Wednesday, 17 October 2012
Why should the state monitor home education if they don’t check on children’s nutrition in the same way?
The new Welsh attempt to regulate home education has caused the reappearance of an old and feeble argument by home educators. Why, they say, should the state be entitled to check the educational provision of children at home and not enquire into other, equally important, things such as diet and nutrition? It is an absurd gambit, so foolish in fact that most education professionals simply ignore it. This is a mistake, because it gives the wilder kind of home educating parent the opportunity to claim that the argument must be unassailable; look, they say, those professionals have not responded and so must be lost for an answer!
Mammals feed their young. Except in very rare cases, it may be assumed that the mammals of our own species will do the same, without the need for any compulsion. This has been the case since humans emerged as a species. The same is not true of academic education, which has only been around for a few thousand years. For a good deal of that time, especially in recent centuries; formal education has been the province of professionals, to whom parents entrust their children. Because of this, there is no reason at all to suppose that parents will undertake this function, even if they have withdrawn their children from school. It makes sense to see if they are in fact doing so.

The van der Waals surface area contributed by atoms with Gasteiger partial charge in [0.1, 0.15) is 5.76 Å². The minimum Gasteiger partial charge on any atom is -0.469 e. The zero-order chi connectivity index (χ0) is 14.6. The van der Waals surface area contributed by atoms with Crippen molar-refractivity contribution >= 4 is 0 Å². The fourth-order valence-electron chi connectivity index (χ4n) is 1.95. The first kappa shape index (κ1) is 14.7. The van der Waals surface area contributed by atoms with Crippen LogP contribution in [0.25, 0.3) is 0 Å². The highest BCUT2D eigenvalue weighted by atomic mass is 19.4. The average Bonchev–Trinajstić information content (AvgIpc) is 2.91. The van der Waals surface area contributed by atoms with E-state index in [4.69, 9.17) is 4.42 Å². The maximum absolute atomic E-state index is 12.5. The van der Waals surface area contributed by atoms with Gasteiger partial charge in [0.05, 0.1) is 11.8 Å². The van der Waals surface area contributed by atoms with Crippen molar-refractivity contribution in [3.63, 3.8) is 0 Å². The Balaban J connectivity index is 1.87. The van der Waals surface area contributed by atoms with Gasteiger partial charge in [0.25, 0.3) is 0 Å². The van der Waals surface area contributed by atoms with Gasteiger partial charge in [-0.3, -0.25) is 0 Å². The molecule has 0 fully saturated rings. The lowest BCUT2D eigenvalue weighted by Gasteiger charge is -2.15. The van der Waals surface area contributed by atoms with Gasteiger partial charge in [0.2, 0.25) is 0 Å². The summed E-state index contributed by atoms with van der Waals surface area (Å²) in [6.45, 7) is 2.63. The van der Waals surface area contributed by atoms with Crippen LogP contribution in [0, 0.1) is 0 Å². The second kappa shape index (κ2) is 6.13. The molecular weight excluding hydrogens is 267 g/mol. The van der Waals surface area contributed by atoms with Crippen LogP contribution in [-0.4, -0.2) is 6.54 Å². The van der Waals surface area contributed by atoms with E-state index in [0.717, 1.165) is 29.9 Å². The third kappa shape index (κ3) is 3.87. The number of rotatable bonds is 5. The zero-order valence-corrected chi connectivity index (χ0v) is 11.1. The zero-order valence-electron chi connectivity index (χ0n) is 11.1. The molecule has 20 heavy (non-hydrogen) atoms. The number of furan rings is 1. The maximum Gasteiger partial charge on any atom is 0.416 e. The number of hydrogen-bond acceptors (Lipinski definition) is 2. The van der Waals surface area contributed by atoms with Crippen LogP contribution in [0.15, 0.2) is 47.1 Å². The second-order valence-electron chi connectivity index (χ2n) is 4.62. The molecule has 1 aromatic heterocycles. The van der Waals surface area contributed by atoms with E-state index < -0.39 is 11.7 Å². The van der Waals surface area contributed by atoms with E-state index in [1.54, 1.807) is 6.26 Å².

The effects of poor childhood nutrition in this country are seldom severe or life-threatening. We have no kwashiorkor or beri-beri. The worst one might expect are things like rickets. As far as childhood education is concerned, on the other hand, the effects of a deficit can be severe, long lasting and even life-threatening. A lack of qualifications can lead to things such as depression, unemployment and even suicide. We often see the supposed sixteen suicides a year which are caused by bullying cited by home educators, but they do not seem to have noticed the hundreds of extra suicides caused by the recession. These are linked to unemployment and there is a strong association between unemployment and lack of academic qualifications.
The ill effects resulting from inadequate childhood nutrition are essentially a private matter which affects only the individual. Of course, some medical problems in adulthood might cost the NHS something, but in general the individual is the one who suffers from this sort of thing. This is not at all the case with inadequate education, which is a public matter. This is because the illiterate, those with no GCSEs and so on, make up a very large proportion of people in prison, psychiatric hospitals and are wholly reliant on state benefits for much of their life. This means that those who are poorly educated often end up a burden on society as a whole. This is not often the case with those who were not fed a perfectly balanced diet in childhood.
To sum up:
There is an assumption, based upon strong evidence, that mammals, including humans will feed their young. There is no reason to suppose that this is also the case with academic education.
The ill effects of poor childhood nutrition tend to be mild; those of inadequate education, by contrast, are frequently severe and even life-threatening.
One is a private matter and the other a matter of public concern which causes great problems for society as a whole.